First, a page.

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Posted 16 July 2009 - 05:19 PM

Can you level the pier? I have never used/seen one up close, but it looks like you can't adjust the height of individual legs so it would have to be used on a flat, level surface.

#7 Luigi

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Posted 16 July 2009 - 07:19 PM

Portable piers make no sense to me either. I had a G11 and the tripod was rock stable.

#8 RAKing

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Posted 16 July 2009 - 08:44 PM

Can you level the pier? I have never used/seen one up close, but it looks like you can't adjust the height of individual legs so it would have to be used on a flat, level surface.


I'm not going to use it on the side of a cliff, but the pier doesn't have to be level. That's the beauty of a GEM - it doesn't care. I still shake my head when I see all these people with carpenter's levels and GEMs. :roflmao:

The only thing your GEM cares about is polar aligning the RA axis. "Level" doesn't matter much.

The only concern I have with level is the whole setup should not tip over when I load up the OTA and weights. So I'll look for a reasonable spot and have fun. :)

Ron

#9 DeanS

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Posted 16 July 2009 - 09:56 PM

That is true Ron, and I argue this too. But having it close to level helps with drift aligning. If only using the polar scope then set it and go.

Jade, yes the legs can be extended quite a bit for leveling and various heights.

#10 RAKing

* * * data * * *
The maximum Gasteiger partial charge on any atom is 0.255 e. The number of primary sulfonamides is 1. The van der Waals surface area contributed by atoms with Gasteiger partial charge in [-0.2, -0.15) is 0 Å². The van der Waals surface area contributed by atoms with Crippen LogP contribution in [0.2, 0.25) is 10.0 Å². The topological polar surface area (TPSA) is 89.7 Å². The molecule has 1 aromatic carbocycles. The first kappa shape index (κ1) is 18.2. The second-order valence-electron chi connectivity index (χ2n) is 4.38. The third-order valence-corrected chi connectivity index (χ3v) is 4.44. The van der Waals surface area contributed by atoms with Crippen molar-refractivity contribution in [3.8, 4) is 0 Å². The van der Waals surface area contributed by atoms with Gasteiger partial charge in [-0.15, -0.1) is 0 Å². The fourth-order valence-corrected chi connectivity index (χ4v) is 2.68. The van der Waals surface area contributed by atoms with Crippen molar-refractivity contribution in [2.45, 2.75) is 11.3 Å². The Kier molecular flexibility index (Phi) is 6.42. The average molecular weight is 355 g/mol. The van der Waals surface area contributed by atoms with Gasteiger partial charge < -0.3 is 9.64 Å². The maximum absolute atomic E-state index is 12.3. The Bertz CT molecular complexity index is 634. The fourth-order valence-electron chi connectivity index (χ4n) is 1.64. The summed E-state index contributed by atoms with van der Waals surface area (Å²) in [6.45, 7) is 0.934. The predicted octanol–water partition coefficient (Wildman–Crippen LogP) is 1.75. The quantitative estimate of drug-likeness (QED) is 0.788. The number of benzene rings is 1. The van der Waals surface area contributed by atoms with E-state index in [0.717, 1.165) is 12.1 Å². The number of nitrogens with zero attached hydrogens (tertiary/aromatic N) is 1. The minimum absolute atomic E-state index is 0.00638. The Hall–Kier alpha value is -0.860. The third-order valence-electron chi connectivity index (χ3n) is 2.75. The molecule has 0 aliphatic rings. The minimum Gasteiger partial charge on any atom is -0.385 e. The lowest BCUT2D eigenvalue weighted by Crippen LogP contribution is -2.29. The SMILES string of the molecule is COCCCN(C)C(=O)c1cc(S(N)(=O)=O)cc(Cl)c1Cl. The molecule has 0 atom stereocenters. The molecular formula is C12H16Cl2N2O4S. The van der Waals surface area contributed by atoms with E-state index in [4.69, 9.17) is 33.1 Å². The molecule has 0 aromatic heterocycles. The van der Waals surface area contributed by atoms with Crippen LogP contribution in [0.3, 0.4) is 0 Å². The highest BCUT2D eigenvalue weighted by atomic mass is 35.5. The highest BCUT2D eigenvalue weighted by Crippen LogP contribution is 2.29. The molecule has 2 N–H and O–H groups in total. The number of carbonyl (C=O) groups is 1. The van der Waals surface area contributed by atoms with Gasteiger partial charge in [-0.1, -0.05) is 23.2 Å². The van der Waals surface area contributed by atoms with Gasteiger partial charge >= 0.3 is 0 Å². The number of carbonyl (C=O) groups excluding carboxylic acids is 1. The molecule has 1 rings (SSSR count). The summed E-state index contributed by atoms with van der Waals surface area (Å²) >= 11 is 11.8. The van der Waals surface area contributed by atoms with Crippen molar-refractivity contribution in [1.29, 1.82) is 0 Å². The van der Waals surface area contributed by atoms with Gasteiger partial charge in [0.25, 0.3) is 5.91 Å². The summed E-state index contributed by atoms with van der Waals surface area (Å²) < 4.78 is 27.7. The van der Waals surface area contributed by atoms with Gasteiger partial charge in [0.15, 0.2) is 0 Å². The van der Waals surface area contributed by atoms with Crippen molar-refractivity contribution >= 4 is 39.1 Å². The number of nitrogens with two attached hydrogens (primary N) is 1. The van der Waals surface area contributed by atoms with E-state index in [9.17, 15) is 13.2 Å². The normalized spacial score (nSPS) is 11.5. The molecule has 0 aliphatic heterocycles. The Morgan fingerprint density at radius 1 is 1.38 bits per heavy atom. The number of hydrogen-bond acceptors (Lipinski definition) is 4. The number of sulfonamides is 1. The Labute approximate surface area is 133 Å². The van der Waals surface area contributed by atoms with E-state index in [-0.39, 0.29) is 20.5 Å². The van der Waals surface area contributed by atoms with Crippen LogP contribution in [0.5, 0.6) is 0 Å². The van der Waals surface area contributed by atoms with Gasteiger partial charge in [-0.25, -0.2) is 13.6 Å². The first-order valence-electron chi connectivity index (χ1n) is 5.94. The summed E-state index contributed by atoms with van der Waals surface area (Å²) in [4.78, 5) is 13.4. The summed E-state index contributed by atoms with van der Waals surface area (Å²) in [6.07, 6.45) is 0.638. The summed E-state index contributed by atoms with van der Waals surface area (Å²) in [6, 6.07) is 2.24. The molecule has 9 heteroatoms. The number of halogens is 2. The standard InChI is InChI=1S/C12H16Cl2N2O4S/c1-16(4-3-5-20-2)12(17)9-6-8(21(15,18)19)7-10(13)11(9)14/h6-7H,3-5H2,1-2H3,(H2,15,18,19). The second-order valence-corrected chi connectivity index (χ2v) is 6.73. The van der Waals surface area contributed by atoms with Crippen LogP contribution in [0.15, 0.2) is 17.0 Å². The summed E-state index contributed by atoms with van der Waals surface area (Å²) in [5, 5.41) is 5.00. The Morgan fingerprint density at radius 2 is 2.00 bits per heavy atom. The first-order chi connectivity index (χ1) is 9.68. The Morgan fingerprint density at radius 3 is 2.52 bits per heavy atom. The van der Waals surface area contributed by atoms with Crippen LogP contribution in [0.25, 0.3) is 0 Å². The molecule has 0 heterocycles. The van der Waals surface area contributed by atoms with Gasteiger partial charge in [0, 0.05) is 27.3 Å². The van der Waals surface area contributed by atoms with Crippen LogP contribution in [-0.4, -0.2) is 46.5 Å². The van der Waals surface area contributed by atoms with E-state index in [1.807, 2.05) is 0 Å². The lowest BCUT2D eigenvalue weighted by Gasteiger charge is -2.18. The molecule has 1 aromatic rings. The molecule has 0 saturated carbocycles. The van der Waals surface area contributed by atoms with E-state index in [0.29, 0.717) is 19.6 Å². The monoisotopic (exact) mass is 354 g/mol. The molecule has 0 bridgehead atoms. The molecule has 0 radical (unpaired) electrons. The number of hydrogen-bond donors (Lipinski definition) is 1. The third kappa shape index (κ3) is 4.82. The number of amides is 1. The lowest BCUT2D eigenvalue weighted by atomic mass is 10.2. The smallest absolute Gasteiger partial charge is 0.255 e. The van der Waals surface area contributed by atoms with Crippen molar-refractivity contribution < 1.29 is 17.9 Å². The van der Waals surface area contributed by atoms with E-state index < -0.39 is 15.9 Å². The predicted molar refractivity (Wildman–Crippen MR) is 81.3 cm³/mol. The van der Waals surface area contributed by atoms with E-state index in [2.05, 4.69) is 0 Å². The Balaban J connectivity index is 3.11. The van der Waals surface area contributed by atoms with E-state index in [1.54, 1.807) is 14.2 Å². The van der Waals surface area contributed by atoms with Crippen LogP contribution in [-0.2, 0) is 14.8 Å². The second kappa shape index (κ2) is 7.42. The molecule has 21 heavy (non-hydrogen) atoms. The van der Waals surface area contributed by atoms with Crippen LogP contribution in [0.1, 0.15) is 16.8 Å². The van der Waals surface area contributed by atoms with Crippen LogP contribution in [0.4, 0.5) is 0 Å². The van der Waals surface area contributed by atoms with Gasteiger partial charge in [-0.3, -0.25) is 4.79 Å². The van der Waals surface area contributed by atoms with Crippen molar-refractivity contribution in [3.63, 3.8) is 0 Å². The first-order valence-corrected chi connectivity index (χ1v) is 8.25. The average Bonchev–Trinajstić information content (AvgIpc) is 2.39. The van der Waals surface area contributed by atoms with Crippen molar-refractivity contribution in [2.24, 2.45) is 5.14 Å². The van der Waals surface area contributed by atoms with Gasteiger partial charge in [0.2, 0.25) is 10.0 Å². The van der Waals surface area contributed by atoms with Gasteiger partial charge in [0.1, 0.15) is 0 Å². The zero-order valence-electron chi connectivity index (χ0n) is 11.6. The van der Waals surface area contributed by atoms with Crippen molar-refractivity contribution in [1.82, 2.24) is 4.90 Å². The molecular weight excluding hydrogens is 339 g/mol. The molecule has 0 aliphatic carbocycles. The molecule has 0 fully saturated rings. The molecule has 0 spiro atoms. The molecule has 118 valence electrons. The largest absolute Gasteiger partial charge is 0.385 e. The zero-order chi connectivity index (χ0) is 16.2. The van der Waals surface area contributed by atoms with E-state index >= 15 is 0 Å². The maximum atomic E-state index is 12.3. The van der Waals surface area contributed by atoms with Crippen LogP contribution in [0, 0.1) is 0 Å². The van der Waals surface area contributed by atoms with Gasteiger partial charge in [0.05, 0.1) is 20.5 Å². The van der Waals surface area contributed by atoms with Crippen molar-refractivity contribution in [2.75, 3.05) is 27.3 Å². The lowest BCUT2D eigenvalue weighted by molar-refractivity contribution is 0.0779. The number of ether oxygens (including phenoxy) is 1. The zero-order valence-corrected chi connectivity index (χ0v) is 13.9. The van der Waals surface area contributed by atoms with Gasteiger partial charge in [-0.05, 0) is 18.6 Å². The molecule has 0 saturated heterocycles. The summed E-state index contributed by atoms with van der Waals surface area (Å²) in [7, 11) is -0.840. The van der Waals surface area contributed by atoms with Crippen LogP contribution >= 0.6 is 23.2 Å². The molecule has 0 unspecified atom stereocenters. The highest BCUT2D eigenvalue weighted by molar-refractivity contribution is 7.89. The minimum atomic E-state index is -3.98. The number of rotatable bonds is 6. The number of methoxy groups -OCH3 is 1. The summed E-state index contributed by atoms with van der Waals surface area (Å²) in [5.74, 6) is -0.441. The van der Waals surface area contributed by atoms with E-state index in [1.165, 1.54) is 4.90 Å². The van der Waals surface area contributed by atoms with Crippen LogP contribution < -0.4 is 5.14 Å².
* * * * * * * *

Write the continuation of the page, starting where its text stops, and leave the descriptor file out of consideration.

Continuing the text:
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Posted 17 July 2009 - 07:38 AM

That is true Ron, and I argue this too. But having it close to level helps with drift aligning. If only using the polar scope then set it and go.


Yes, I use the polar scope and achieve very good tracking results that way. I am mostly a visual guy, but can get short to medium length images with just the polar scope.

In my mind, a level piece of ground is more important to the astronomer than to the tripod (or pier). I've set up on some angled patches and some rocky patches of earth. The telescope was fine - but the astronomer wasn't so happy after a while. It's uncomfortable and I keep spilling my wine. :lol:

Ron

#11 Jaxdialation

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Posted 17 July 2009 - 06:47 PM

I have an AP 1200 and can't imagine a tripod solution I would try. If I had a Paramount I'd feel the same.
I haven't seen an AP 3200 GTO on a tripod yet either.

Portable piers make no sense to me either. I had a G11 and the tripod was rock stable.



#12 roscoe

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Posted 17 July 2009 - 06:53 PM

While I use a tripod if I take my good scope on the road, I like the pier in my obs, because I can get closer to zenith without the sope hitting something.

As for the levelling thing, I used to work as a surveyor, back in optical equipment days. For land survey work, we were completely neurotic about the transit being TOTALLY level. We mostly used one-piece leg tripods because they were stiffer, and just got the head somewhere close to level and over our turning point, then used the screws on the transit to level it. I agree that, for drift alignment, pretty close is handy, but nearly all mounts come with alt-az adjustments (that I've never actually seen anybody but me use) that allow perfect polar alignment, regardless of hub position. I think those little bubble levels are silly, that they are there mostly just to make the mount look "professional".......right up there with microscopic setting circles.......and just generate extra set-up time and discouragement. http://www.cloudynig...cons/tongue.gif